Chris Mejia is President and CEO of ADSOVO and Contextual Media Group, makers of SureSafe.
AdExchanger.com: First, a bit of background, how are ADSOVO and Contextual Media Group connected? How did the company begin overall?
CM: Yes, there seems to be quite a bit of confusion in the market about this connection, so I’m happy to clarify… ADSOVO Inc. is the parent company of Contextual Media Group, Inc. (CMG)—our subsidiary company dedicated to semantic and contextual technology solutions for the online advertising industry.
CMG was originally formed as a joint-venture company, to bring a 15-year competency and experience in real-time Internet filtering to online advertising. In 1994-95, CMG’s founders virtually invented the field of “Nanny Filtering” (preventing children from viewing objectionable content online). To give you some context here, Yahoo! was founded in 1995 and Google was not even a dream at that point—yet our scientists were busy working on the first algorithms to reliably find and filter adult and other objectionable content found on the Internet.
In early 2009, we began the first tests of the real-time filtering kernel running with Right Media’s Yield Manager ad-server, over the Right Media Exchange. After successfully testing the solution, we decided to form a subsidiary company (CMG) to focus solely on extending the solution’s capabilities for the online advertising industry—while adding more functionality, reporting and further adapting the technology to work at the massive scale required for real-time ad serving. Soon thereafter we named our technology and solution, SureSafe™.
In September 2009, we unveiled SureSafe to the world at ad:tech London—a first critical step in validating our assumptions about the adverting market’s need for our solution. There on a shoestring budget, in the smallest stall available (right next to the men’s restroom in fact!), we brought SureSafe to life, allowing show-goers to walk right up and type in any URL, to see for themselves if it worked. By the end of the two-day show, we were literally overwhelmed by the size of the crowd jockeying around our stand to see a live demo—it was in that “Eureka” moment that we knew we were on to something special… at least in the UK. After validating the UK and European markets for our brand-safety solution, in November 2009 we exhibited SureSafe at ad:tech NY—further validating the same advertiser-driven brand-safety requirements we had previously qualified in the UK and Europe.
What problem is SureSafe trying to solve today?
At a high level, SureSafe categorizes content and protects brands in real-time, allowing advertisers to safely extend their reach into the mid and long-tail publishing segments.
The Internet is the only media where content verification is humanly impossible. While there are over 7-billion websites globally (more websites than people), brand advertisers are monetizing only a few thousand of those today. Until SureSafe, there has been no reliable way for humans to track and categorize the Web’s ever changing content in real-time. As such, advertisers fearing misplacement of their brands next to objectionable and brand-damaging content, have resulted to “white listing” more manageable subsets of the Internet (human “vetted” lists of only a few thousand websites)—a practice that is limiting and unreliable.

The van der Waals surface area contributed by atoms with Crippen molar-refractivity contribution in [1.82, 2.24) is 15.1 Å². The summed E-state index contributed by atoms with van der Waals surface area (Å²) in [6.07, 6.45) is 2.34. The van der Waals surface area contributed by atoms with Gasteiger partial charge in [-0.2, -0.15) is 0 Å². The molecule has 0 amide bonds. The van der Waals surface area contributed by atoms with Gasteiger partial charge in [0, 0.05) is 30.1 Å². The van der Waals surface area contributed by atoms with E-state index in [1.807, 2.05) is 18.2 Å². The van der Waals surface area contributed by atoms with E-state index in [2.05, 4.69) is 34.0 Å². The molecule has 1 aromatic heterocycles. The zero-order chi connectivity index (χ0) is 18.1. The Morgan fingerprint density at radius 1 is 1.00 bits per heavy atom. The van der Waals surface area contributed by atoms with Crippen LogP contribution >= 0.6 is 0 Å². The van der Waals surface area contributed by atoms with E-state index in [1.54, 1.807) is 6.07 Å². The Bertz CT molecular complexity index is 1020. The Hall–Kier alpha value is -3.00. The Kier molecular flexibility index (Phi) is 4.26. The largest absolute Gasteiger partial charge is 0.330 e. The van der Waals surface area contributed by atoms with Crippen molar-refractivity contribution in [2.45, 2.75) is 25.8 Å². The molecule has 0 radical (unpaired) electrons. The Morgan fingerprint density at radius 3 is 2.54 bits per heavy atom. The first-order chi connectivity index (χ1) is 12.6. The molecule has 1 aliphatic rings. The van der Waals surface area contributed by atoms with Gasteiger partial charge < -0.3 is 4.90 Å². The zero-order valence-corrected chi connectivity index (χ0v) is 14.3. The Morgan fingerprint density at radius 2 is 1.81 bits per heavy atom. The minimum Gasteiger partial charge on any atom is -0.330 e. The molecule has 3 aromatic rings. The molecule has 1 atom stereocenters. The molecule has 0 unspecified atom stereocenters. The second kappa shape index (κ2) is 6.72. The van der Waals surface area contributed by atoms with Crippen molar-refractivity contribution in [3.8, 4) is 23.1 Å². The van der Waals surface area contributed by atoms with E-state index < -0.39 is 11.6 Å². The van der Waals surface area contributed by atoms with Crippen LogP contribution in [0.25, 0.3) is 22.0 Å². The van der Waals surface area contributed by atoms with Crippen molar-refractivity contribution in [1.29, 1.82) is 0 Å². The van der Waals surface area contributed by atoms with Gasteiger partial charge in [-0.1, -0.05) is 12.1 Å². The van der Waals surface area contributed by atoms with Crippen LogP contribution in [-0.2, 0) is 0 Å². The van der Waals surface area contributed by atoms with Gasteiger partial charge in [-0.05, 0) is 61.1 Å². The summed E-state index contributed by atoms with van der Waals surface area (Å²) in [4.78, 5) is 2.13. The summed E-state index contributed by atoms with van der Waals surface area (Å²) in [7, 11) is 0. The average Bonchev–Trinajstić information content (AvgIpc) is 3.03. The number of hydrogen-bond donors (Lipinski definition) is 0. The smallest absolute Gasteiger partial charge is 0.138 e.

SureSafe is a trust-broker for the online advertising industry: our real-time semantic and contextual engine checks webpage content (at the page level) right before ads are placed. With SureSafe, brand ads are displayed only on brand-safe websites. Brands are protected, so brand advertisers increase spend and reach. Advertisers reach and win more customers—on mid to long-tail websites previously considered a risky bet.
How do you differentiate from some of the others in the verification space such as AdSafe, AdXpose and DoubleVerify? Are you concerned you are late to the game?
We don’t think we are late to the game—our solution has been filtering content on the Internet for 15-years. Based on our experience, we know it’s relatively easy to achieve 80% reliability in identifying brand damaging content (and perhaps a couple of our competitors have achieved 80% reliability?). However, achieving the last 20% of reliability [which is absolutely necessary to solve this problem], and doing so in real-time, is a much tougher nut to crack…
SureSafe has evolved over 15-years—leveraging an intelligent system design that learns, based on years of data collection, to solve the brand-safety problem. Today, while others are struggling to offer single services or features related to brand safety, we are leveraging our 15-year head start to address brand safety at every point along the online advertising value chain: for advertisers, agencies, ad networks, ad exchanges and publishers. Rather than rushing to market with half-cocked “solutions,” we have focused our efforts on creating a true platform, which works. SureSafe offers multiple services, designed to meet various industry needs, all powered by one tried and proven engine.
Do you have a media business, too? Do you think a company can provide media and data services simultaneously without running the risk of a conflict of interest?
Our primary business is to develop and license value added technologies that empower online advertising. As a small part of our operation, ADSOVO runs the TrustedPublisher Network—a supply side network that provides a “home” to smaller publishers who publish quality brand-safe content. To ensure brand-safety on the TrustedPublisher Network, sites are crawled regularly, but at random intervals, using PubScan. As this network focuses on the supply side, and primarily aggregates smaller websites (sites that most other networks wouldn’t normally work with due to ROI concerns around the costs associated with human vetting of content), we haven’t experienced a conflict of interest. In fact, we are able to deliver real added value to other networks that are eager to access this fresh source of vetted brand-safe content. There has been a good bit of interest from networks that want to offer the same service and aggregate their own TrustedPublisher Networks. To that end, we have recently started work on a white label solution for networks.